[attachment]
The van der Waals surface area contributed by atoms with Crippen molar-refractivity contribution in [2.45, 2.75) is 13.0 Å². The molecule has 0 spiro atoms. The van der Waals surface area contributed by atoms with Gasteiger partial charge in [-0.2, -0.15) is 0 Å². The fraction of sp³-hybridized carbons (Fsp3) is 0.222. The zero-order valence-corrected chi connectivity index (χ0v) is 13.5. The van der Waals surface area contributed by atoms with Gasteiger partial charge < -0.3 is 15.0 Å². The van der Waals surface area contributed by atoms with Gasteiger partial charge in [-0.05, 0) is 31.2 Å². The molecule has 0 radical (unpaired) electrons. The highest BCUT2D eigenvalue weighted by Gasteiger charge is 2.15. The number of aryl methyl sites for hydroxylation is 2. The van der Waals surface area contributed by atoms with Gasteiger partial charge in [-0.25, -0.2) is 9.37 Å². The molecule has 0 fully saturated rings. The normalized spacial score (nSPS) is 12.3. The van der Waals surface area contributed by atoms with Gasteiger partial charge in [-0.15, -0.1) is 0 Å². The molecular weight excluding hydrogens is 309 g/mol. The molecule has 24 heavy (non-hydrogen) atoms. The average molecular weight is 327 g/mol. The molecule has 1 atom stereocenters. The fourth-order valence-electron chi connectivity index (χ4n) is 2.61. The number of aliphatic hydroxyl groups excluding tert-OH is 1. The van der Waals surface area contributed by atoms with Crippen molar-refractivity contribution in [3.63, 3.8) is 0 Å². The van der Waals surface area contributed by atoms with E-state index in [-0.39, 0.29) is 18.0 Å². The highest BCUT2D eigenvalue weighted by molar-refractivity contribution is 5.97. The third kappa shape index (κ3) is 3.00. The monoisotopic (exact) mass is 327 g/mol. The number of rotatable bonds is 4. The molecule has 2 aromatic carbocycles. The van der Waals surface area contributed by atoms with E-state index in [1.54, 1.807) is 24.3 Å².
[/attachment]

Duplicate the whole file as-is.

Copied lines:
The van der Waals surface area contributed by atoms with Crippen molar-refractivity contribution in [2.45, 2.75) is 13.0 Å². The molecule has 0 spiro atoms. The van der Waals surface area contributed by atoms with Gasteiger partial charge in [-0.2, -0.15) is 0 Å². The fraction of sp³-hybridized carbons (Fsp3) is 0.222. The zero-order valence-corrected chi connectivity index (χ0v) is 13.5. The van der Waals surface area contributed by atoms with Gasteiger partial charge < -0.3 is 15.0 Å². The van der Waals surface area contributed by atoms with Gasteiger partial charge in [-0.05, 0) is 31.2 Å². The molecule has 0 radical (unpaired) electrons. The highest BCUT2D eigenvalue weighted by Gasteiger charge is 2.15. The number of aryl methyl sites for hydroxylation is 2. The van der Waals surface area contributed by atoms with Gasteiger partial charge in [-0.25, -0.2) is 9.37 Å². The molecule has 0 fully saturated rings. The normalized spacial score (nSPS) is 12.3. The van der Waals surface area contributed by atoms with Gasteiger partial charge in [-0.15, -0.1) is 0 Å². The molecular weight excluding hydrogens is 309 g/mol. The molecule has 24 heavy (non-hydrogen) atoms. The average molecular weight is 327 g/mol. The molecule has 1 atom stereocenters. The fourth-order valence-electron chi connectivity index (χ4n) is 2.61. The number of aliphatic hydroxyl groups excluding tert-OH is 1. The van der Waals surface area contributed by atoms with Crippen molar-refractivity contribution in [3.63, 3.8) is 0 Å². The van der Waals surface area contributed by atoms with E-state index in [-0.39, 0.29) is 18.0 Å². The highest BCUT2D eigenvalue weighted by molar-refractivity contribution is 5.97. The third kappa shape index (κ3) is 3.00. The monoisotopic (exact) mass is 327 g/mol. The number of rotatable bonds is 4. The molecule has 2 aromatic carbocycles. The van der Waals surface area contributed by atoms with E-state index in [1.54, 1.807) is 24.3 Å².